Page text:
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Herzfeld v. 1416 Chancellor, Inc.

United States District Court, E.D. Pennsylvania

June 9, 2017

JESSICA HERZFELD, on behalf of herself and all others similarly situated
v.
1416 CHANCELLOR, INC. d/b/a THE GOLD CLUB, and DOES 1 through 10, inclusive and THE APM CLUB, INC. d/b/a THE GOLD CLUB

          ORDER

          KEARNEY, J.

         Persons suing their former Pennsylvania employer for misclassifying them as independent contractors or failing to pay lawful wages can, if supported by well plead facts, also sue entities who bought and now manage their former employer to collect a judgment because Pennsylvania Law allows the jury to evaluate liability of the new owner as a continuation of the original employer. This judgment creditor theory of successor entity liability may impose obligations upon new owners of companies for conduct engaged in by their predecessor. As the person can sue her former employer for wages, she can also possibly represent others like her who worked for the same employer, even when it now has a new owner. Today, we address a former worker's attempt to not only represent persons who, like her, worked for the same employer, but also those who only worked for the successor employer. While she has standing to represent persons similar to her to pursue claims for wages arising from conduct by her employer, she lacks standing to represent persons who never worked for her employer. In the accompanying Order, we grant her motion for conditional and class certification against her employer for conduct occurring while her employer owned the business but deny her motion to represent persons who, unlike her, worked only for the new owner.

         I. Facts

          Jessica Herzfeld worked as an exotic dancer for 1416 Chancellor, Inc. as the owner of the gentleman's exotic dance nightclub known as The Gold Club from 2006 until April 2014. 1416 Chancellor hired dancers as independent contractors. The dancers paid a fee to lease the stage from 1416 Chancellor. 1416 Chancellor did not pay wages to the dancers as employees. Ms. Herzfeld alleges 1416 Chancellor improperly classified her and fellow dancers as independent contractors and by doing so, failed to pay minimum wage, failed to pay overtime, and improperly took a portion of their tips.

         A. Facts supporting Ms. Herzfeld's class and collective allegations.

         Under uniform regulations, Ms. Herzfeld paid 1416 Chancellor a rental fee to perform during her shifts and paid the required tips to the "house mom" and disc jockey. Ms. Herzfeld also performed private dances for patrons at a price set by 1416 Chancellor and remitted a portion of private dance fee to 1416 Chancellor.

         Ms. Herzfeld alleges 1416 Chancellor treated all dancers the same. The club managers would audition new dancers and decide whether they are "going to hire her or not."[1] Before 1416 Chancellor allowed the dancer to perform for the first time, she had to sign four agreements, including a lease agreement to use the stage and "Entertainer's Rules, Regulations, and Proper Conduct."[2]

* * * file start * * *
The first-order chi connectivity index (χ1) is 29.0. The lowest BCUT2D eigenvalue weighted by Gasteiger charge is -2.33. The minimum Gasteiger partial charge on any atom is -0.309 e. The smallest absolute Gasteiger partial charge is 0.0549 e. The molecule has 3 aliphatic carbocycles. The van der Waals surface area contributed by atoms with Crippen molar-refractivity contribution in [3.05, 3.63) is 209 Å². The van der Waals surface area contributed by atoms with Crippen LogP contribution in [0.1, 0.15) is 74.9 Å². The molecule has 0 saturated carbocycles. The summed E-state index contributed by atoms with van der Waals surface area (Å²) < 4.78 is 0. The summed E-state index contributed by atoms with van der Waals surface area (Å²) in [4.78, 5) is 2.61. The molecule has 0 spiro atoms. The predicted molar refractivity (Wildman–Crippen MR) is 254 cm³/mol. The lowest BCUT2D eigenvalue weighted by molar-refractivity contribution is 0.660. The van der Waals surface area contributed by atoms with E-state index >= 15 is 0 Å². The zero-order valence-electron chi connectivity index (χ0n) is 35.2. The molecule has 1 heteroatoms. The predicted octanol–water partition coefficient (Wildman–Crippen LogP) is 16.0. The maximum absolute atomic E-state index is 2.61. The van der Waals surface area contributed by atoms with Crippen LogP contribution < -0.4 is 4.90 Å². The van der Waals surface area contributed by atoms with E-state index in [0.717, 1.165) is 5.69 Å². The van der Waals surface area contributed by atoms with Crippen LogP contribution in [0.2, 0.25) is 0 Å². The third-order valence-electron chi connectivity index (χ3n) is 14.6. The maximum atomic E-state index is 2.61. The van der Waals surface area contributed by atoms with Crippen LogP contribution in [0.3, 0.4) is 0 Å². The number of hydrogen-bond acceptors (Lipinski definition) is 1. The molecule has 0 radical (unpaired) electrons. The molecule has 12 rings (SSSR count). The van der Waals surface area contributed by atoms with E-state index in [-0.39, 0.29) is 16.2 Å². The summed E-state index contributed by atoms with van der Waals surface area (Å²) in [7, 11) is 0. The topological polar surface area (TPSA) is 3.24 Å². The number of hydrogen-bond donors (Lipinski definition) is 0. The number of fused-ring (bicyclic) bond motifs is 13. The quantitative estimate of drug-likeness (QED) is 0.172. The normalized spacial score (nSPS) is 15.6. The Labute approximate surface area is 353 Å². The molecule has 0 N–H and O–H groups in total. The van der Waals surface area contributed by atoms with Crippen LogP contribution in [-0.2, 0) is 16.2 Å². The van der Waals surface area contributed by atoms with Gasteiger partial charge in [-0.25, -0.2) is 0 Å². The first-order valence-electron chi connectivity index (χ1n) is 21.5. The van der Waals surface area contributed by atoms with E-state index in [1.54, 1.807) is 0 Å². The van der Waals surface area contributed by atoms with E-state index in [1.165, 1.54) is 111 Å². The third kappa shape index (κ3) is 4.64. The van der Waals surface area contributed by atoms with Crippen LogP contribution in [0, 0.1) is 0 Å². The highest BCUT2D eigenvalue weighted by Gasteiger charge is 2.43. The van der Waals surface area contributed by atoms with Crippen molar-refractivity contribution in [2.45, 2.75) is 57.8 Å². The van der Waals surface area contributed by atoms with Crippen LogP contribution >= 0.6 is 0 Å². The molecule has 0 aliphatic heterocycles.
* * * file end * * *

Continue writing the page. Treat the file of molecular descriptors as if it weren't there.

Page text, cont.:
Dancers submitted their desired monthly shifts to 1416 Chancellor at the start of each month. A dancer paid 1416 Chancellor a rental fee to perform during her shift based on the time and day of the week they performed.[3] 1416 Chancellor required dancers to perform on stage during their shift and the disc jockey decided and announced when the dancers needed to perform on stage.[4] Under the lease agreement, if a dancer did not show up for her scheduled shift, 1416 Chancellor could charge her a no show fee but did not always enforce this policy.[5]1416 Chancellor also required dancers to tip the disc jockey and house moms during their shift and pay an administrative fee during their shift (reduced for on time arrival).[6]

         Dancers could also give private dances to patrons during their shifts. 1416 Chancellor dictated "couch dances" are limited to 4 minutes and the dancer charges $20 if they are performed in the Main Room and $30 if they are performed in the VIP Room.[7] The dancer must pay a portion of her private dance fees ($5 for Main Room dances and $10 for VIP) to 1416 Chancellor.[8] 1416 Chancellor limits a dancer to performing three private dances in a row and a dancer must inform the floor host or manager before using the Couch or VIP room.[9] A dancer could also perform in champagne courts which cost patrons $150 or $300 and 1416 Chancellor received $50 or $100 from the dancer.[10] 1416 Chancellor kept track of the dancer's private dances during their shifts.[11]

         On August 26, 2014, Ms. Herzfeld originally sued 1416 Chancellor under the Fair Labor Standards Act claiming it improperly classified her and other dancers as independent contractors. We denied 1416 Chancellor's motion to compel arbitration and 1416 Chancellor appealed.

         B. Facts regarding the Gold Club's ownership.

         While our court of appeals reviewed our denial of arbitration, 1416 Chancellor signed an Agreement of Sale of Liquor License and Assets Only through which APM Club, Inc. purchased 1416 Chancellor's liquor license, furniture, fixtures, and equipment, and goodwill for $110, 000.[12] Aware of this lawsuit, APM Club, Inc. agreed not to assume liability for Ms. Herzfeld's filed class action and collective action case against 1416 Chancellor.[13] The Liquor Control Board of the Commonwealth of Pennsylvania approved the transfer of the liquor license on January 25, 2016.[14]